American Rivers Receives $100,000 Grant from Washington Women’s Foundation

June 26, 2018

June 20, 2018

Contact: Wendy McDermott, 970-275-2057
Amy Kober, 503-708-1145

Seattle — American Rivers announced today that it has been awarded a two-year, $100,000 grant from the Washington Women’s Foundation’s Pooled Fund to protect and restore rivers in the Puget Sound and Columbia River basins in Washington state.

The grant will enable American Rivers to advance work to protect the region’s last wild rivers, improve flood protection, and ensure sustainable water supplies for today’s communities and future generations.

“Washington is defined by water, but the region’s rivers and water supplies are under tremendous pressure from threats including dams, pollution and climate change,” said Wendy McDermott, Rivers of Puget Sound and Columbia Basin Director for American Rivers.

“If you turn on your water faucet every day, eat Washington-grown food, drink locally produced beer or wine, live or work in a floodplain, or enjoy the region’s outstanding natural areas, you should be concerned about the future of our rivers.”

American Rivers has a long presence in Washington, with a track record of protecting and restoring the region’s iconic rivers including the Columbia-Snake, Yakima, White, Elwha, White Salmon and many others.

“American Rivers has been a leading conservation advocacy organization in the Pacific Northwest for more than 20 years, literally working ‘upstream’ with policymakers and state leaders to strike a balance between our communities’ needs and the health of our state’s rivers,” said Beth McCaw, Washington Women’s Foundation President and CEO.  “It is a privilege to invest in their important work.”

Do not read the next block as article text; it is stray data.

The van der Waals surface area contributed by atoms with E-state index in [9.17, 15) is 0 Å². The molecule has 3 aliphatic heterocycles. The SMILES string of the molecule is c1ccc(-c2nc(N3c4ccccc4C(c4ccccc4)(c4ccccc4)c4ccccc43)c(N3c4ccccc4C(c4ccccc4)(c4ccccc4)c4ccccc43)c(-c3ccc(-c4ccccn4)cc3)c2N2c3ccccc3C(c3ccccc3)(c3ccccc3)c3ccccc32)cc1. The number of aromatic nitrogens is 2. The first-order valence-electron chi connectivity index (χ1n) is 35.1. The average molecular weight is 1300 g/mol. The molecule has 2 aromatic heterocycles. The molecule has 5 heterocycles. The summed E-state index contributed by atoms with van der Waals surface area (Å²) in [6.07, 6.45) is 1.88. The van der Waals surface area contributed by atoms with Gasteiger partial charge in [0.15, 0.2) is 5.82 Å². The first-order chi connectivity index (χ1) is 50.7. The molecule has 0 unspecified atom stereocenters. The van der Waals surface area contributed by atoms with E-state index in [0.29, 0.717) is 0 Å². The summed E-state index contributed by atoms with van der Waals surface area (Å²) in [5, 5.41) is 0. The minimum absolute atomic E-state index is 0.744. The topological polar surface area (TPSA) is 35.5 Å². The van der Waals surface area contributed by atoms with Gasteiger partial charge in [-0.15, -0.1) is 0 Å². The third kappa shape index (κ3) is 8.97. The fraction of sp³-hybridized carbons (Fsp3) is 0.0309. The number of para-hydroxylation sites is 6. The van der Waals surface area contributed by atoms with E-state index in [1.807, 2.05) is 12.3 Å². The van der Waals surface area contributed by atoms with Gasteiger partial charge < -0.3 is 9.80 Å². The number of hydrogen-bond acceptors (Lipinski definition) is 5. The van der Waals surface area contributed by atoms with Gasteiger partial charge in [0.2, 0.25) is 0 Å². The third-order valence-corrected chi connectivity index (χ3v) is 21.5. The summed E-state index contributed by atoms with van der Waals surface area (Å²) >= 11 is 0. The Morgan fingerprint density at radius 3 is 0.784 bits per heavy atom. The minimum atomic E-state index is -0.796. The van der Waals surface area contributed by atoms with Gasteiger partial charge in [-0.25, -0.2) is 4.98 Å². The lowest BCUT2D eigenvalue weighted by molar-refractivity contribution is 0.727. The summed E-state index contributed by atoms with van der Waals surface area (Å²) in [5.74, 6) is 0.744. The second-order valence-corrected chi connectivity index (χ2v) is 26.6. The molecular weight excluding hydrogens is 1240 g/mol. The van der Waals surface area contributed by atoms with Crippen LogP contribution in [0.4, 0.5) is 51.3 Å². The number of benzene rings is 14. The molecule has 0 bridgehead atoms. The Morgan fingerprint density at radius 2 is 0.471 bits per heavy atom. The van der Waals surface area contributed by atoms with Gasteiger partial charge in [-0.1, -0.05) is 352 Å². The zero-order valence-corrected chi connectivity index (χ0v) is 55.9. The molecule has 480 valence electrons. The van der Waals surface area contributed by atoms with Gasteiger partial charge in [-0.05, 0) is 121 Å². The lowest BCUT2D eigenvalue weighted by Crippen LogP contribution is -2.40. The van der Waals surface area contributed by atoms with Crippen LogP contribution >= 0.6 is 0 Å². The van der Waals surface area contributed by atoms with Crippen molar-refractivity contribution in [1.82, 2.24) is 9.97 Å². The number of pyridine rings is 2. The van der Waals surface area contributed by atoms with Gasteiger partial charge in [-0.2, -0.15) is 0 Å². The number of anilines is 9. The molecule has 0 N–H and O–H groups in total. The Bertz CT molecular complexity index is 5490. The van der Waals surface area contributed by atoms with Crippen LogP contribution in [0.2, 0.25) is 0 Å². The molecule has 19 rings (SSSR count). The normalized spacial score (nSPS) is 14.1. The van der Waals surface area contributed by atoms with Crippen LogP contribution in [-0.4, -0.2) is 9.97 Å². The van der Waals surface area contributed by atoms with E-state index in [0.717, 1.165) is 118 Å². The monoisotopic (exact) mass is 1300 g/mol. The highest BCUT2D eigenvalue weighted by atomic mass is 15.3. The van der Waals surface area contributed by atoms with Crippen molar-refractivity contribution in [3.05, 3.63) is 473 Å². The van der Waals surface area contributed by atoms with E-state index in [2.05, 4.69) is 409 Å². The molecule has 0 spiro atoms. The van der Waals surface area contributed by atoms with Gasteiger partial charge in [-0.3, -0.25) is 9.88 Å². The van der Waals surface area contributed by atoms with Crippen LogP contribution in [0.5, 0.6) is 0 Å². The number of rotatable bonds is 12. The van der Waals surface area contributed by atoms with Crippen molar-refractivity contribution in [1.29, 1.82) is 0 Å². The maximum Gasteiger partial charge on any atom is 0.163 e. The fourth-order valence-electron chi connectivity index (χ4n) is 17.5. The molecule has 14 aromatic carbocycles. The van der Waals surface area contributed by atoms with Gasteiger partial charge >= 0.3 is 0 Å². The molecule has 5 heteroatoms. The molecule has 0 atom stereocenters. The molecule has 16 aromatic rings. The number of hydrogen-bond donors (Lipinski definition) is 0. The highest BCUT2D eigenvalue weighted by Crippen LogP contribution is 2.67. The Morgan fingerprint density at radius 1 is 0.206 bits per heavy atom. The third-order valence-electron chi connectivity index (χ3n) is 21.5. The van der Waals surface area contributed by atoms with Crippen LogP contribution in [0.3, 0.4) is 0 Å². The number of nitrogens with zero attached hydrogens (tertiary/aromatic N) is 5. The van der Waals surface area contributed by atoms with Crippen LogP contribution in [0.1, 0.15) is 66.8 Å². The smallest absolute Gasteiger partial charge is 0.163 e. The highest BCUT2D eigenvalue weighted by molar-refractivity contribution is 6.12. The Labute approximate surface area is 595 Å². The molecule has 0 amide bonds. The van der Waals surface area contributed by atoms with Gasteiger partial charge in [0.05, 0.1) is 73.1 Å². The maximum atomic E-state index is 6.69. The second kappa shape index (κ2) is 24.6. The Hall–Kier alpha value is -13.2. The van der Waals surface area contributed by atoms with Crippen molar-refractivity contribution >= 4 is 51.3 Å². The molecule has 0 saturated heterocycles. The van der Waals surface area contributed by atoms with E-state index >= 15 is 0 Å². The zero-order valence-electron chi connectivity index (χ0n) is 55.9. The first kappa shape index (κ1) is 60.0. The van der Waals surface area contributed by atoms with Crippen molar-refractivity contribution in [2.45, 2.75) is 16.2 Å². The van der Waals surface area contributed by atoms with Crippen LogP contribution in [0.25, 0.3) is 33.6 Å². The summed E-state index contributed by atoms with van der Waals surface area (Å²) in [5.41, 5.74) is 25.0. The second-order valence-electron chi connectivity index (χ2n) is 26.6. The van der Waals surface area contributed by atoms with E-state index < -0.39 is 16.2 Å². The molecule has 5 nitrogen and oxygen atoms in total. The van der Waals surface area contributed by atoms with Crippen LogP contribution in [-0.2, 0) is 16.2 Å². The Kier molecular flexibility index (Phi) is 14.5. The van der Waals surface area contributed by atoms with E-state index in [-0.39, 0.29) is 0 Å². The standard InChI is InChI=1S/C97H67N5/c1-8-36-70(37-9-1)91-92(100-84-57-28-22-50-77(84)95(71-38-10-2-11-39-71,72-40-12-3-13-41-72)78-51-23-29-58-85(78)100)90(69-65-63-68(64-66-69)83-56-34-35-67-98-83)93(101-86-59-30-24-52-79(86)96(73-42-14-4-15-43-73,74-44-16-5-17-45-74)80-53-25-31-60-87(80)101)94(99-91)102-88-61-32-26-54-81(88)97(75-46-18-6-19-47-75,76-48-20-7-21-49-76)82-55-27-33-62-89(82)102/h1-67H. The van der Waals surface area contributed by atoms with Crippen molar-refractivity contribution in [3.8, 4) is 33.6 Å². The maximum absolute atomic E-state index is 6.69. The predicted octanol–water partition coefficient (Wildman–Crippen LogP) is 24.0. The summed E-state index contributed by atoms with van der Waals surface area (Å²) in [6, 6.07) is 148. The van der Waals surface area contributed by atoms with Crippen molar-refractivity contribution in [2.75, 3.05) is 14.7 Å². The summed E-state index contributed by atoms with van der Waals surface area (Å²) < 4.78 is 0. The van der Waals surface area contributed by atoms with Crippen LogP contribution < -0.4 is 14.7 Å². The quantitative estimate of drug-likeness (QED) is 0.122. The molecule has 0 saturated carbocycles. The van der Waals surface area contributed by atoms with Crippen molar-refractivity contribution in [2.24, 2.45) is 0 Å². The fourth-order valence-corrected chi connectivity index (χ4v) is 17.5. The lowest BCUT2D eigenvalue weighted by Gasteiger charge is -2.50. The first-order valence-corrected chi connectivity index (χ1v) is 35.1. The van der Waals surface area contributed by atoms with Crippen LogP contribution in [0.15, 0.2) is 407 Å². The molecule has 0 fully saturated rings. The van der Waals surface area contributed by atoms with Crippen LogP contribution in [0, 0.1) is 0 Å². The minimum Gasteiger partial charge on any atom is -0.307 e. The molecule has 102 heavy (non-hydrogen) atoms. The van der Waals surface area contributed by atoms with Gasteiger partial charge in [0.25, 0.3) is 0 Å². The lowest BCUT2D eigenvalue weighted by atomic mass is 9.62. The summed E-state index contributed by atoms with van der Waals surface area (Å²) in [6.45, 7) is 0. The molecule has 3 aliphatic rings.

With support from the Washington Women’s Foundation, American Rivers is pursuing the following specific goals:

1) Permanently protect healthy rivers and streams as Wild and Scenic;

2) Improve management of floodplains and restore floodplains and meadows;

3) Restore access to habitat for native fish by removing dams and/or improving fish passage facilities; and

4) Advance innovative projects aimed at reducing polluted water from flowing into Puget Sound, reducing the risk of harmful floods, and supplying clean water throughout Washington.

“We are committed to protecting the rivers that support this state’s economy, environment and quality of life, and we are grateful to the Washington Women’s Foundation for the generous grant to advance our critical conservation efforts. We have the pragmatism and experience to achieve significant conservation outcomes benefitting both rivers and communities,” McDermott said.

About American Rivers

American Rivers protects wild rivers, restores damaged rivers and conserves clean water for people and nature. Since 1973, American Rivers has protected and restored more than 150,000 miles of rivers through advocacy efforts, on-the-ground projects and an annual America’s Most Endangered Rivers® campaign. Headquartered in Washington, DC, American Rivers has offices across the country and more than 275,000 members, supporters and volunteers.

Rivers connect us to each other, nature, and future generations. Find your connections at and